Useful Information for Determining Transfer Pricing 244

Summary of Recommendations on Documentation 245

Notes 245

Chapter 19: Intangible Property 247

Basic OECD Intangible Property Provisions 247

Future Intangible Property Developments 248

Arm's Length Intangible Property Issues 249

OECD Intangible Property Developments 249

Soft Intangibles 250

Highly Uncertain Valuation Issues 250

Steps That an Independent Enterprise Might Undertake to Resolve Uncertainty 251

Tax Administrator's Response 253

Timing Considerations 254

OECD Highly Uncertain Valuation Examples 254

What the OECD Should Do Now 259

Notes 260

Chapter 20: Service Arrangements 263

Overview 263

Scope of Intragroup Arrangements 264

Shareholder Activities and Stewardship Activities 267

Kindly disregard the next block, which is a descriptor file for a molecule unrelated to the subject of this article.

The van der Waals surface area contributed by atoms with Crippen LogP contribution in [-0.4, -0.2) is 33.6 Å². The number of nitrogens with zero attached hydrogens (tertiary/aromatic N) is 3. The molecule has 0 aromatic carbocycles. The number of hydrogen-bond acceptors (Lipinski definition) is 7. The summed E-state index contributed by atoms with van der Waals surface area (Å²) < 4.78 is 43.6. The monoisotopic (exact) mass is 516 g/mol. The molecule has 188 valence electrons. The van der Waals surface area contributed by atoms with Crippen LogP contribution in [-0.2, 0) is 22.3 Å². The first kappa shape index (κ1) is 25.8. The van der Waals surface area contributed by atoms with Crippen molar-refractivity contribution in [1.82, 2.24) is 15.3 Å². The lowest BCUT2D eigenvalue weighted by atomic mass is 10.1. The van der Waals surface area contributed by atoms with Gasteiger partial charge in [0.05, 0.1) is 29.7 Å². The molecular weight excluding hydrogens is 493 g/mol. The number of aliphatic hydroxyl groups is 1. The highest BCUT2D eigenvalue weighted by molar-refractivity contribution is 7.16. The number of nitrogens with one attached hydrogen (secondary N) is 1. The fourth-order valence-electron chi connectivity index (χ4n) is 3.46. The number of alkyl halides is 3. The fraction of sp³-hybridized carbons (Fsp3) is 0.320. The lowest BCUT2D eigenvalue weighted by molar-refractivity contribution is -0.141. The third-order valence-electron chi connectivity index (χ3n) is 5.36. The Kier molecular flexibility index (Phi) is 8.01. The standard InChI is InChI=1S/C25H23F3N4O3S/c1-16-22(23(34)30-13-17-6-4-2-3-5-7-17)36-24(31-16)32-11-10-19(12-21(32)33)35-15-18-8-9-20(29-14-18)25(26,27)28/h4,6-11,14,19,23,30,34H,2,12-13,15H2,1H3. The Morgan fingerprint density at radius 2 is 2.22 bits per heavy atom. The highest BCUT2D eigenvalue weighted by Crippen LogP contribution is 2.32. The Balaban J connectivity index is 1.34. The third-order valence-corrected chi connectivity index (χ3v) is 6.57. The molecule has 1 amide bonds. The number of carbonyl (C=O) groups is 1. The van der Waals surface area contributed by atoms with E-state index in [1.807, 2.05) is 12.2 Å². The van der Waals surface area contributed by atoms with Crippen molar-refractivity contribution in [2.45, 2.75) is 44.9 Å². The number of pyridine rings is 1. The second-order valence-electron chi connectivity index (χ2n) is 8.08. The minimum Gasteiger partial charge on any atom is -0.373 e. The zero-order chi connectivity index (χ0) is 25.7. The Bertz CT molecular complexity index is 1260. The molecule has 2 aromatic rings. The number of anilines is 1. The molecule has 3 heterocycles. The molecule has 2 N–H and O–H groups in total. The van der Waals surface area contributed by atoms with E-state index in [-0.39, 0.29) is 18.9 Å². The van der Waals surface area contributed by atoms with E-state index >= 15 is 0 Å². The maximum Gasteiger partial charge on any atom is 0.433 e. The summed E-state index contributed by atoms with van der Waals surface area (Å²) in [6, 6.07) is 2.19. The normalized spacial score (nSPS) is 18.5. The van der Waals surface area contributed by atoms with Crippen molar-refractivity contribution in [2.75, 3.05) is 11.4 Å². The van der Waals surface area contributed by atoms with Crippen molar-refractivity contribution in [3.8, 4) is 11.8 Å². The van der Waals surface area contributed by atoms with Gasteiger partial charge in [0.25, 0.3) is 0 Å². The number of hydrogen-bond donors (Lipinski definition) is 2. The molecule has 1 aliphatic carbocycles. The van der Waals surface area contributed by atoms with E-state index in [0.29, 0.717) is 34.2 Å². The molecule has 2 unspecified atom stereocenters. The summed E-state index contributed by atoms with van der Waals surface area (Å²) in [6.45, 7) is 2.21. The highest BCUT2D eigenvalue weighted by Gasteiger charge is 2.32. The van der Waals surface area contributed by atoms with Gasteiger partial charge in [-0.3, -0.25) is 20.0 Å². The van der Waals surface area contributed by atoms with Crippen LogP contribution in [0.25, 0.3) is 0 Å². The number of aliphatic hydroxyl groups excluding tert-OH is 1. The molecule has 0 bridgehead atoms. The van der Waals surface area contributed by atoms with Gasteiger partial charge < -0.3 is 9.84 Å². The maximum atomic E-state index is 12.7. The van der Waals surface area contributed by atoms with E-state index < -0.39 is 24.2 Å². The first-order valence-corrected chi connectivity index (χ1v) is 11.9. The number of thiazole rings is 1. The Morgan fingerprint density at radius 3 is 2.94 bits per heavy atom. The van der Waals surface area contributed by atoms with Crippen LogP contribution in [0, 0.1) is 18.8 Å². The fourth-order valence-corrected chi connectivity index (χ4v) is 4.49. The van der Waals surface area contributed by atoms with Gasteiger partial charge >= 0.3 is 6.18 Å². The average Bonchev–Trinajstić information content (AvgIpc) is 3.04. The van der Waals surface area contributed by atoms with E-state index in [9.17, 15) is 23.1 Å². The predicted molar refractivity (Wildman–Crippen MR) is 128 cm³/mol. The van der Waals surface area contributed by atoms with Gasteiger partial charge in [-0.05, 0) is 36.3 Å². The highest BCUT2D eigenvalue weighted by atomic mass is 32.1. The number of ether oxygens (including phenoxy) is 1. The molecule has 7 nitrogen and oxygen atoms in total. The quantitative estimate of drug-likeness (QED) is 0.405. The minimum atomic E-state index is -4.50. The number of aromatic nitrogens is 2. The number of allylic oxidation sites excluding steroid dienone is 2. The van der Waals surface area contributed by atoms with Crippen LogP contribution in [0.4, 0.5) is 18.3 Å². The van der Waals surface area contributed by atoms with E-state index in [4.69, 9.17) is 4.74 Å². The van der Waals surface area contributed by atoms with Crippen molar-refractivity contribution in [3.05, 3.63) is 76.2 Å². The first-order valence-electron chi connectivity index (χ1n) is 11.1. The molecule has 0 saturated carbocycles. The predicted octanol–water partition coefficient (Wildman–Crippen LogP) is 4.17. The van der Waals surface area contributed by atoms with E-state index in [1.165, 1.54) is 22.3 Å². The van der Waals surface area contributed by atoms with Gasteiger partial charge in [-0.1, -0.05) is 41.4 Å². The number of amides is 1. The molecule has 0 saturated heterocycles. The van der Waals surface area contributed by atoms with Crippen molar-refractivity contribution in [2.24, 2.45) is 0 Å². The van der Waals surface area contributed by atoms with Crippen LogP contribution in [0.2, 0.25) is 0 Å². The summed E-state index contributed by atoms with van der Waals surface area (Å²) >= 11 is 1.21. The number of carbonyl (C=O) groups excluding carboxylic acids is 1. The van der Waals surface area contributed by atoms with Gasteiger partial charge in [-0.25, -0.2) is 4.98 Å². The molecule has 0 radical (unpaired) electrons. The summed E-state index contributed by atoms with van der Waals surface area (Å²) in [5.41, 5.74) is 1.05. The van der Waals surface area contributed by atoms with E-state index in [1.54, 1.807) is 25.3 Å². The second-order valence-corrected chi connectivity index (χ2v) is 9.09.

Adjusting to the Form of the Arm's Length Consideration 270

''On Call'' Services 270

Evaluating ''On Call'' Services 271

Determining an Arm's Length Charge for the Intragroup Service 272

Including Service Costs in the Transfer of Goods 275

Double-Taxation Risks 276

Examining the Actual Use of the Services 276

Calculating the Arm's Length Consideration 276

Applying Transfer Pricing Methods 277

Functional Analysis 278

Business Strategies: Profits for the Service Provider 278

Applying the Cost-Plus Method for Intragroup Services 279

Cost-Benefit Issues and Safe Harbor 280

Intragroup Service Examples 281

Specialized Services 283

Multinational Service Enterprises 283

Specialized Service Industries 284

Applying the Transactional Profit Split Method to Services 284

Notes 285

Chapter 21: Cost Contribution Arrangements 289

Overview 289

Cost Contribution Arrangement Criteria 291

Mandatory CCA Arm's Length Requirements 296

Applying an Applicable Allocation Key 300

Tax Treatment of Contributions and Balancing Payments 302

Entry, Withdrawal, and Termination of a Cost Contribution Arrangement 306